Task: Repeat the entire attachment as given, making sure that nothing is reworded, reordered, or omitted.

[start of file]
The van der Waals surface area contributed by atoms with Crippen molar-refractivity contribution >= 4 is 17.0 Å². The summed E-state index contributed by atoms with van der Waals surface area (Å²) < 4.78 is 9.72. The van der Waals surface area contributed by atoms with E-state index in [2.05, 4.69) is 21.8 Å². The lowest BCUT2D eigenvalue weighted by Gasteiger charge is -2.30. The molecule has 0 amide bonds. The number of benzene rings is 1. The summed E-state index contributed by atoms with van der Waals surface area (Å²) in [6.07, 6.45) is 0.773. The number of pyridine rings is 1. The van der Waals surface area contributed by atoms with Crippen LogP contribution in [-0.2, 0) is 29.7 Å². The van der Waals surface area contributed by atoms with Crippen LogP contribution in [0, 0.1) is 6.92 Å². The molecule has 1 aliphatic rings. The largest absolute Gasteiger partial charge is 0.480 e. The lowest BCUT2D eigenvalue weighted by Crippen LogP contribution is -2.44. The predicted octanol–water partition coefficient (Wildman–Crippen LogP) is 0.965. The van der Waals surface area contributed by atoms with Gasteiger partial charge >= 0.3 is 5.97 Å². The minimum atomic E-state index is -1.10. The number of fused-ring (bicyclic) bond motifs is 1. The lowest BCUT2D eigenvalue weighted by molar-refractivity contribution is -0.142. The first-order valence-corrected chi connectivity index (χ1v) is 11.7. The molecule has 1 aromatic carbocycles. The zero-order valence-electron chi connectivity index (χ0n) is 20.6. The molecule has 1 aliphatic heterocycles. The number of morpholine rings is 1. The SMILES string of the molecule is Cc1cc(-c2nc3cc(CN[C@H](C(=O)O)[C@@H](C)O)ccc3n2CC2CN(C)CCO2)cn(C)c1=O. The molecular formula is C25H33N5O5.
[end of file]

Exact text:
The van der Waals surface area contributed by atoms with Crippen molar-refractivity contribution >= 4 is 17.0 Å². The summed E-state index contributed by atoms with van der Waals surface area (Å²) < 4.78 is 9.72. The van der Waals surface area contributed by atoms with E-state index in [2.05, 4.69) is 21.8 Å². The lowest BCUT2D eigenvalue weighted by Gasteiger charge is -2.30. The molecule has 0 amide bonds. The number of benzene rings is 1. The summed E-state index contributed by atoms with van der Waals surface area (Å²) in [6.07, 6.45) is 0.773. The number of pyridine rings is 1. The van der Waals surface area contributed by atoms with Crippen LogP contribution in [-0.2, 0) is 29.7 Å². The van der Waals surface area contributed by atoms with Crippen LogP contribution in [0, 0.1) is 6.92 Å². The molecule has 1 aliphatic rings. The largest absolute Gasteiger partial charge is 0.480 e. The lowest BCUT2D eigenvalue weighted by Crippen LogP contribution is -2.44. The predicted octanol–water partition coefficient (Wildman–Crippen LogP) is 0.965. The van der Waals surface area contributed by atoms with Gasteiger partial charge >= 0.3 is 5.97 Å². The minimum atomic E-state index is -1.10. The number of fused-ring (bicyclic) bond motifs is 1. The lowest BCUT2D eigenvalue weighted by molar-refractivity contribution is -0.142. The first-order valence-corrected chi connectivity index (χ1v) is 11.7. The molecule has 1 aromatic carbocycles. The zero-order valence-electron chi connectivity index (χ0n) is 20.6. The molecule has 1 aliphatic heterocycles. The number of morpholine rings is 1. The SMILES string of the molecule is Cc1cc(-c2nc3cc(CN[C@H](C(=O)O)[C@@H](C)O)ccc3n2CC2CN(C)CCO2)cn(C)c1=O. The molecular formula is C25H33N5O5.